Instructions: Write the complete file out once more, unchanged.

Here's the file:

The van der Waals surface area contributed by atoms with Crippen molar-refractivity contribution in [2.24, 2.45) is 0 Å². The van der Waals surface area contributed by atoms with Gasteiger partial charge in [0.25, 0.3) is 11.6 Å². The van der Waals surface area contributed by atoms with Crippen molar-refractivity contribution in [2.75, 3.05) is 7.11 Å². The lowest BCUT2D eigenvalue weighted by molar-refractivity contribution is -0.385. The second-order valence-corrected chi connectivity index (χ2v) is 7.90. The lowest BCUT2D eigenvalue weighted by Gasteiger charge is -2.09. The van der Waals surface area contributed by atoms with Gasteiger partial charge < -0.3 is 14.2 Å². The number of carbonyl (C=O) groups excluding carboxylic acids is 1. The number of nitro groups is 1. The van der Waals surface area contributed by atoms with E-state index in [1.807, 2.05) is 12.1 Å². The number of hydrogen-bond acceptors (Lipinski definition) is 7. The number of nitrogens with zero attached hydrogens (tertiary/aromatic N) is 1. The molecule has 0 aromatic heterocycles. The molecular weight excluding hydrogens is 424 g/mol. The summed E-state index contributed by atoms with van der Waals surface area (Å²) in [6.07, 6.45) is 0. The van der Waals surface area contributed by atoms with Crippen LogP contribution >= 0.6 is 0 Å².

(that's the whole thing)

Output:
The van der Waals surface area contributed by atoms with Crippen molar-refractivity contribution in [2.24, 2.45) is 0 Å². The van der Waals surface area contributed by atoms with Gasteiger partial charge in [0.25, 0.3) is 11.6 Å². The van der Waals surface area contributed by atoms with Crippen molar-refractivity contribution in [2.75, 3.05) is 7.11 Å². The lowest BCUT2D eigenvalue weighted by molar-refractivity contribution is -0.385. The second-order valence-corrected chi connectivity index (χ2v) is 7.90. The lowest BCUT2D eigenvalue weighted by Gasteiger charge is -2.09. The van der Waals surface area contributed by atoms with Gasteiger partial charge < -0.3 is 14.2 Å². The number of carbonyl (C=O) groups excluding carboxylic acids is 1. The number of nitro groups is 1. The van der Waals surface area contributed by atoms with E-state index in [1.807, 2.05) is 12.1 Å². The number of hydrogen-bond acceptors (Lipinski definition) is 7. The number of nitrogens with zero attached hydrogens (tertiary/aromatic N) is 1. The molecule has 0 aromatic heterocycles. The molecular weight excluding hydrogens is 424 g/mol. The summed E-state index contributed by atoms with van der Waals surface area (Å²) in [6.07, 6.45) is 0. The van der Waals surface area contributed by atoms with Crippen LogP contribution >= 0.6 is 0 Å².